What sort of beer might the denizens of Asimov’s nostalgic borough have been drinking on the stoop during a hot summer’s night? Probably Schaefer or Rheingold, both local lagers at the time, or maybe even Ballantine Ale, which as a top-fermented beer would have been far rarer.
There is no surviving evidence that either Belgian-style Wit or Bavarian Hefe-Weizen were being recommended by newspaper columnists as ideal seasonal ales suitable for varying the routine, although there may well have been immigrants who recalled these styles from their childhoods abroad.
Today many of us are aware of expanded beer choices, but sadly there remain links between 1930’s-era fans hopping from a street car to queue for Ebbets Field bleacher seats and their grandchildren in 2007, multi-taskers buying advance tickets by cell phone off the Internet and arriving for the big game at Dodger Stadium in a fully-equipped SUV. Most beer drinkers still are brand-loyal, mechanically opting for the same mass-market golden lager beer that they always drink, rain or shine, heat or cold, indoor or outdoor.
The ubiquity of air conditioning quite honestly leaves me perplexed as I consider the genre of “lawnmower beer,” a stylistic umbrella term that playfully implies a brew suitable for the climactic extremes of summertime – lighter in body, milder in flavor, lower in alcohol, and more quaffable overall – while not specifying style.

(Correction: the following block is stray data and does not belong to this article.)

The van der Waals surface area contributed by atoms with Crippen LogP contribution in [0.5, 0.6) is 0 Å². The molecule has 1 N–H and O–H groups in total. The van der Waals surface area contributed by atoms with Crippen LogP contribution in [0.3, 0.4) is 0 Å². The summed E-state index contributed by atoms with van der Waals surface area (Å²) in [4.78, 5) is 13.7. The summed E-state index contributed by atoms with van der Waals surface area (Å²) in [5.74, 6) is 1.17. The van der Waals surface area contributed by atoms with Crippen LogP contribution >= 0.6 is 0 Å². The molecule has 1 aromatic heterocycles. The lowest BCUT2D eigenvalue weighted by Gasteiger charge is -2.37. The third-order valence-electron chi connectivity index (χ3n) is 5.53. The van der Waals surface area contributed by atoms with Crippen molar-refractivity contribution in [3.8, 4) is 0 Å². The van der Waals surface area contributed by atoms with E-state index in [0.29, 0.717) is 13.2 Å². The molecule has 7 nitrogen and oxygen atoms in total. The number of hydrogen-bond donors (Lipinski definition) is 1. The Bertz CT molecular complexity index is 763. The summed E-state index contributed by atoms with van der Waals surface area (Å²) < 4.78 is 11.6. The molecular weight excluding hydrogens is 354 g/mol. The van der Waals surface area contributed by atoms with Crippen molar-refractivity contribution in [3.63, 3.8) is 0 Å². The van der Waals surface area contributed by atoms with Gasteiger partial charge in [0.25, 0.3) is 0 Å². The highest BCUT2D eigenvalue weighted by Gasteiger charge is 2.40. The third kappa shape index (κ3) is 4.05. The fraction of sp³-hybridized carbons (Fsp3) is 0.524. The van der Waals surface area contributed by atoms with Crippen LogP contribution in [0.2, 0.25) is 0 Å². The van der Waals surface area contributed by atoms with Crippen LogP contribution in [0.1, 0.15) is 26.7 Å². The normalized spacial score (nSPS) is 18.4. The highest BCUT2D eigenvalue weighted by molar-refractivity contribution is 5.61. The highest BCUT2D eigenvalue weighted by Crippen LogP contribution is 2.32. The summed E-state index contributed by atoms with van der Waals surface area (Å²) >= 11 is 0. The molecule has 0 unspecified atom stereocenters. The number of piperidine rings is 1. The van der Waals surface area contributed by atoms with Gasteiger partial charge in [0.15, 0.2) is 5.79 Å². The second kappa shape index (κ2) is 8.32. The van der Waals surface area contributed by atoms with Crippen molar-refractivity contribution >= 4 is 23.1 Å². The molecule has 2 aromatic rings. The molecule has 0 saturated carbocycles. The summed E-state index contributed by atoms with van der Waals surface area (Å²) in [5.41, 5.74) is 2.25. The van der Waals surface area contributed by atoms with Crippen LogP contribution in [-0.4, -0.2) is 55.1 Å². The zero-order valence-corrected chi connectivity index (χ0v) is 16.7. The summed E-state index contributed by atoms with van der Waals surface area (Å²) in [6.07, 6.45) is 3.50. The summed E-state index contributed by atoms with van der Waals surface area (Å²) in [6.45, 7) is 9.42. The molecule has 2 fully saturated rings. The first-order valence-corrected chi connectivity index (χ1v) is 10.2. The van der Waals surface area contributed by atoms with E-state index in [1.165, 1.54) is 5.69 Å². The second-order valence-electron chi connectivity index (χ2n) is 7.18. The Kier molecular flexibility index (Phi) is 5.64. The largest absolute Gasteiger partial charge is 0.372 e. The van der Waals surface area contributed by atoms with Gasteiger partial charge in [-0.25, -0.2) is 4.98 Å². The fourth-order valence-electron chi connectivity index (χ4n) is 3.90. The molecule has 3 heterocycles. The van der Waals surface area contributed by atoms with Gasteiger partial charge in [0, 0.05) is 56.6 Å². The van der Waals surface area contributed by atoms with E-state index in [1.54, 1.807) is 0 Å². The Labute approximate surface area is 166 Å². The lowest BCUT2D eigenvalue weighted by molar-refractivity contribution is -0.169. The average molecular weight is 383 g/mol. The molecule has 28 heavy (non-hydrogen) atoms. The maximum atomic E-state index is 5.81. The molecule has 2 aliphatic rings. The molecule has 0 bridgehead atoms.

Lest the disclaimer police intervene, “lawnmower beer” is not intended as the subliminal suggestion to drink gallons of it while actively engaged in the task of cutting grass, even if the padded seat situated atop the whirling blades of vegetation suppression comes equipped with a handy cup holder, designer huggies and perhaps even a dorm fridge in the sidecar.
Still, it does assume proximity to uncomfortable elements and those diverse warm weather outdoor venues for enjoying beer -- ballparks, patios, backyard barbecues and picnics – even if by now far more of my favorite beverage is being consumed inside where it’s cool, rather than outside in the encroaching aftermath of global warming.
Air-conditioned or open-air, when it comes to “lawnmower beer,” the styles preferred by the author more closely resemble the higher octane of liquid poured into the fuel tank as opposed to analogies with refreshing splashes from the garden hose when the clipping’s all through. Fortunately for this edition’s pay packet, there is a case to be made for friendly seasonal beer styles, at least as long as you save the fruit wedges for rum drinks. Please.
Ales made with wheat.
Apart from a few high-gravity specialties, the use of wheat alone almost axiomatically implies a “lawnmower beer.”
If based on the Belgian brewing tradition, wheat ale will be light-bodied, cloudy golden, and spiced with coriander and orange peel. Not unexpectedly, these ingredients yield a citrusy, consummately refreshing character. Common examples include Hoegaarden and Wittekerke, both imports, and Upland Wheat, a superior regional microbrew from Bloomington, Indiana.